In German Museums, Insights from Arab Refugees

/ 19 Sep 2018

In German Museums, Insights from Arab Refugees

BERLIN – The Mshatta Façade is among myriad artifacts from the ancient Islamic world that draws more than 700,000 visitors to the Pergamon Museum in this German city every year.

Dating from the 8th century in what is now Jordan, the façade was an outer wall of the winter palace of the Umayyad caliph, whose empire stretched from Spain to India. The façade came to Germany in pieces in 1903 and, after surviving the destruction of two World Wars, wasn’t fully reconstructed until the 1950s.

Today, the traces of the restoration are only noticeable to trained eyes like Hussam Zahim Mohammed’s, an archaeologist who immigrated to Germany from Iraq in 2005. Mohammed views the artifact as a metaphor in cross-cultural understanding that applies to Germany’s modern challenge of integrating almost 1 million Syrians and other Middle Eastern refugees.

“There are old parts and there are new parts, and we can always learn something from the old parts,” he said.

Since April, Mohammed has been one of the project directors of Multaka, an integration initiative that places refugees and other immigrants from the Islamic world at the helm of guided tours in some of Berlin’s most popular museums.

What began in December of 2015 as a small tour led once a week by a handful of rotating guides has grown into an expansive project with around 24 participants.

These docents lead free, Arabic-language tours of four of the German capital’s most popular museums twice a week for refugees and other immigrants from the Arab world. Paid tours in German can also be arranged.

The project doesn’t end with the tours. It also runs 18 intercultural workshops where both native Germans and refugees meet to discuss and create art together during lessons in glassmaking, photography and carpet weaving.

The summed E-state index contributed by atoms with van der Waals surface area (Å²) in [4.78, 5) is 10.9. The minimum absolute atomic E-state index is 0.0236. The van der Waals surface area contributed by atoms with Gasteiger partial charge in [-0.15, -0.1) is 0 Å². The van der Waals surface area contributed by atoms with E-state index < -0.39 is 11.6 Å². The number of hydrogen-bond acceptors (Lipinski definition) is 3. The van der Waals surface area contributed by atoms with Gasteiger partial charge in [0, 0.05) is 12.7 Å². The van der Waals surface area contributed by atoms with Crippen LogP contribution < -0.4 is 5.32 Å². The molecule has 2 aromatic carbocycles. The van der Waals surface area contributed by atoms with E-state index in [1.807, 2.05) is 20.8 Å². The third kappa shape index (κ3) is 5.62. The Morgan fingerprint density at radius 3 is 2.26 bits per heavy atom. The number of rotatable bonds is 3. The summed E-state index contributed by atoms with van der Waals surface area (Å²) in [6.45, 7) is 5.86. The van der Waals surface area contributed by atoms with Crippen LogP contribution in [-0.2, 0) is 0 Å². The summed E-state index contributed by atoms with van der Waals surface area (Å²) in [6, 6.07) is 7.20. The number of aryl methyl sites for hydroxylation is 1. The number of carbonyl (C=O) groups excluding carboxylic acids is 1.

“It’s a form of integration because we bring people together to talk about their own culture displayed in the museum as well as European culture,” said Mohammed.

Hussam Zahim Mohammed, project leader of the Multaka initiative, explains a piece of Islamic art to two refugees on a tour at Pergamon Museum, Museum for Islamic Art in Berlin.

Multaka has been successful on a small scale. But achieving widespread, cross-cultural dialogue between native Germans and the country’s newcomers is a lengthy process that requires patience on both sides, said Thomas K. Bauer, chairman of the Expert Council of German Foundations on Integration and Migration.

Bauer estimates that it could take as long as seven years before this new class of refugees in Germany becomes fully integrated into society.

But in the meantime, Multaka is a prime example of the integration process at work, Bauer said.

“Only when the community in which refugees immigrate understands them and their cultural traditions can one really begin to integrate,” he said. “Both sides learn understanding, they learn how each other thinks and which traditions and cultures one and another has.”

Daisam Jalo, 33, was a resident of Damascus until he fled the Syrian civil war in 2012. He joined Multaka to gain insights from museums like the German Historical Museum that might help him learn how countries recover from war.

“One has to learn how to analyze the past, and that’s something we’re able to do here,” said Jalo, a doctoral candidate in musical ethnology at the Franz List University of Music in Weimar. “We’re seeing how the Germans rebuilt their country, which helps us to understand their society.”

Like the other tour guides in the group, Jalo participated in Multaka’s weeklong training process to familiarize himself with some of the museum’s collections. The guides come from all walks of life–some are trained archaeologists, like c0-project director Mohammed, while others are artists, painters, or music theorists, like Jalo.

The guides are encouraged to relay the provenance of the artworks and artifacts through the lens of personal experience, Mohammed explained.

“I’m from Iraq, and I know a lot about the objects and culture in my country that many here don’t know at all,” he said. “It’s an obligation to my culture, to my people because, here in Germany, I should be able to contribute to society using my own skills and experiences. After 11 years here in Germany, I have to give something back. That’s my mission.”

 

To learn more about the museum program, watch the short video below by Viktor Witkowski.




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